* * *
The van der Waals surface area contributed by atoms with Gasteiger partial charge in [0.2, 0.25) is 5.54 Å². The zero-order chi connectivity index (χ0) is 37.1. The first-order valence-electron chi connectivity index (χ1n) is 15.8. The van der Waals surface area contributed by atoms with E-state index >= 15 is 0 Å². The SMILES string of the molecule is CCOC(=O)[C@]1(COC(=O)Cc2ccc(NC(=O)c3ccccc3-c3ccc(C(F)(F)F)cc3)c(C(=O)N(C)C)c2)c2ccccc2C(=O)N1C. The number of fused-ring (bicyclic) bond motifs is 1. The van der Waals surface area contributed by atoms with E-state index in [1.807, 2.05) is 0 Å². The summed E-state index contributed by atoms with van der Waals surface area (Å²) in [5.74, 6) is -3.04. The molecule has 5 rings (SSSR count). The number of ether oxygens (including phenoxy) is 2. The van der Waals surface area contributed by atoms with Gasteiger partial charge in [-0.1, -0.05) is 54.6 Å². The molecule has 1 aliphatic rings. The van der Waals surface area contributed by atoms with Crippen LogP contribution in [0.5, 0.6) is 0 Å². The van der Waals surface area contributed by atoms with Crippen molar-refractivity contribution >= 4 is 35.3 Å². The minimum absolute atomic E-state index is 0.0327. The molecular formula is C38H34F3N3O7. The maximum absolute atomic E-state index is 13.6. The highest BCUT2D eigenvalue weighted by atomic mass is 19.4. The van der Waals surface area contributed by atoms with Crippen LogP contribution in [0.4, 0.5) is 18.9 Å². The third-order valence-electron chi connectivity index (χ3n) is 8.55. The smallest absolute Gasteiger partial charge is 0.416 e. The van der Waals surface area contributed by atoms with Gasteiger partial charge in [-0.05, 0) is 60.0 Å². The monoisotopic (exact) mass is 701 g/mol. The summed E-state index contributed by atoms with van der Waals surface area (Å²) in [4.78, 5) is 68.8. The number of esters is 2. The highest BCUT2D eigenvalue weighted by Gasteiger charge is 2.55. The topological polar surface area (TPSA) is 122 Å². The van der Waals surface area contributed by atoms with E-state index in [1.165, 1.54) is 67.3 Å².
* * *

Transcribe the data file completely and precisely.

The van der Waals surface area contributed by atoms with Gasteiger partial charge in [0.2, 0.25) is 5.54 Å². The zero-order chi connectivity index (χ0) is 37.1. The first-order valence-electron chi connectivity index (χ1n) is 15.8. The van der Waals surface area contributed by atoms with E-state index >= 15 is 0 Å². The SMILES string of the molecule is CCOC(=O)[C@]1(COC(=O)Cc2ccc(NC(=O)c3ccccc3-c3ccc(C(F)(F)F)cc3)c(C(=O)N(C)C)c2)c2ccccc2C(=O)N1C. The number of fused-ring (bicyclic) bond motifs is 1. The van der Waals surface area contributed by atoms with E-state index in [1.807, 2.05) is 0 Å². The summed E-state index contributed by atoms with van der Waals surface area (Å²) in [5.74, 6) is -3.04. The molecule has 5 rings (SSSR count). The number of ether oxygens (including phenoxy) is 2. The van der Waals surface area contributed by atoms with Gasteiger partial charge in [-0.1, -0.05) is 54.6 Å². The molecule has 1 aliphatic rings. The van der Waals surface area contributed by atoms with Crippen LogP contribution in [0.5, 0.6) is 0 Å². The van der Waals surface area contributed by atoms with Crippen molar-refractivity contribution >= 4 is 35.3 Å². The minimum absolute atomic E-state index is 0.0327. The molecular formula is C38H34F3N3O7. The maximum absolute atomic E-state index is 13.6. The highest BCUT2D eigenvalue weighted by atomic mass is 19.4. The van der Waals surface area contributed by atoms with Crippen LogP contribution in [0.4, 0.5) is 18.9 Å². The third-order valence-electron chi connectivity index (χ3n) is 8.55. The smallest absolute Gasteiger partial charge is 0.416 e. The van der Waals surface area contributed by atoms with Gasteiger partial charge in [-0.05, 0) is 60.0 Å². The monoisotopic (exact) mass is 701 g/mol. The summed E-state index contributed by atoms with van der Waals surface area (Å²) in [4.78, 5) is 68.8. The number of esters is 2. The highest BCUT2D eigenvalue weighted by Gasteiger charge is 2.55. The topological polar surface area (TPSA) is 122 Å². The van der Waals surface area contributed by atoms with E-state index in [1.165, 1.54) is 67.3 Å².